The Thirty-Nine Steps
Type of publication
Crime, mystery, espionage
Approx. 41,000 words
Hannay (Robert Donat) finds the murder in his flat that launches his adventure in 1935's The 39 Steps.
The Thirty-Nine Steps
More Hitchcock than Buchan
The 39 Steps (1935): Director Alfred Hitchcock; writer Charles Bennett; featuring Robert Donat, Madeleine Carroll
The novel The Thirty-Nine Steps is a modern classic of the espionage and thriller genre and the movie The 39 Steps (1935) is a great Hitchcock film, also a classic of the espionage and thriller genre.
Yet, this first of three major film adaptation is nothing like the book it is supposedly based on.
The main character played by Robert Donat (Goodbye, Mr. Chips) is still named Richard Hannay and he still goes on the lam in Scotland from both foreign spies and police who think he's murdered someone in London, just as in the book. But that's about the extent of the similarity between film and book.
In John Buchan's novel, Hannay had made his fortune in Rhodesia (Zimbabwe during colonial times) and is staying in England when a man in his building named Scudder tells him about an anarchist conspiracy to start war in the Balkans, this being just before the First World War. Scudder's murder leads to Hannay's flight, and he spends most of the novel playing cat and mouse with his pursuers in the highlands before he gets a government bigwig on his side and solves the mystery that has something to do with "thirty-nine steps".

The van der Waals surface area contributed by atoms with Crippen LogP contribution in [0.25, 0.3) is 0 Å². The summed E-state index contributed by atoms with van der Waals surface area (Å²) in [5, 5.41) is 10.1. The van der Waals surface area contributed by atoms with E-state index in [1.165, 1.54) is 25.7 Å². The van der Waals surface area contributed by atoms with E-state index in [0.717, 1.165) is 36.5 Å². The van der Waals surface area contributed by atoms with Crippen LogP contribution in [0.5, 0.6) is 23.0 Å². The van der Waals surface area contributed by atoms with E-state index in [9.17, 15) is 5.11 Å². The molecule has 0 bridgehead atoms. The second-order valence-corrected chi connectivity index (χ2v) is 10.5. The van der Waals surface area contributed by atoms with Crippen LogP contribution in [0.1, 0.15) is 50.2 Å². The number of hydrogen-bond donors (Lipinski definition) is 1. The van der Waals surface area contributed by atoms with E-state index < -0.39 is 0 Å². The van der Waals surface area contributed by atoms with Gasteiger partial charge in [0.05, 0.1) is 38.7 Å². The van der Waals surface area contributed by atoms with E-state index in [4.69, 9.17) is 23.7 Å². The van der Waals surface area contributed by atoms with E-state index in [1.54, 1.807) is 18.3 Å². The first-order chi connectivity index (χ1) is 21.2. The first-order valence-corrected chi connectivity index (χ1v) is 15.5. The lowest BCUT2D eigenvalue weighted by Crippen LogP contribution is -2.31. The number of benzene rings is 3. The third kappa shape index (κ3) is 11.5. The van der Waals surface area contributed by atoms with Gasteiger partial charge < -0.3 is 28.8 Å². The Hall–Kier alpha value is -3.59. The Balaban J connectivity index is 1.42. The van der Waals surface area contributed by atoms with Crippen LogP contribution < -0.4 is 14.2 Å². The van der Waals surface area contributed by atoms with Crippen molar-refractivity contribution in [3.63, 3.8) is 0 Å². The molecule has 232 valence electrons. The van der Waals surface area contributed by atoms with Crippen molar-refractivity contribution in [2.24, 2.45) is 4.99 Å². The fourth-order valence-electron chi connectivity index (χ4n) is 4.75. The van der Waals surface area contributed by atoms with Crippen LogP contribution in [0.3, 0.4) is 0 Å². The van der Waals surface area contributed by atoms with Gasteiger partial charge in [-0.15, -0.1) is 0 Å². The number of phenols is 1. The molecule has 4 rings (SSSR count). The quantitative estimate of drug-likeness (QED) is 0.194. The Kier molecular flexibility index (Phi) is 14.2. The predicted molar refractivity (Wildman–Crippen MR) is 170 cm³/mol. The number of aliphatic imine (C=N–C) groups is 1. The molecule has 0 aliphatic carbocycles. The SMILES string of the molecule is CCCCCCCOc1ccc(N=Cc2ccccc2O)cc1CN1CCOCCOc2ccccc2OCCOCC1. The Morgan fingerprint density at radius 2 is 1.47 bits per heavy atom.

Hitchcock's The 39 Steps however starts with gunfire during a mentalist act by a performer called Mr. Memory. Hannay is now a visiting Canadian who takes home from the curtailed performance a mysterious woman, a Miss Annabella Smith, who reveals a Nazi plot to steal top-secret papers from Britain, this being before the Second World War.
Her murder sends him scampering for his own life in Scotland where he is helped by two other women. One, played by blond-bombshell Madeleine Carroll, manages to get herself handcuffed to Hannay—leading to humorous and romantic complications.
Trailer for Hitchcock's 1935 update on John Buchan's The Thirty-Nine Steps.
In the end, Hannay returns to London and Mr. Memory to find a solution to the mystery that is altogether different from that of the book—entirely changing the significance of the title. No wonder the film's title (The 39 Steps) is spelled differently, using numerals instead of words.
All of which is to say, forget the book. This is a fun old movie. Somewhat dated of course, but Hitchcock knew what would make terrific drama for the audience of his time in his first great suspense thriller.
Hitch would make Secret Agent (again with Carroll as female lead) the next year and then Sabotage and The Lady Vanishes, among others, over the following three years in Britain before moving to Hollywood to make his most famous films.
— Eric McMillan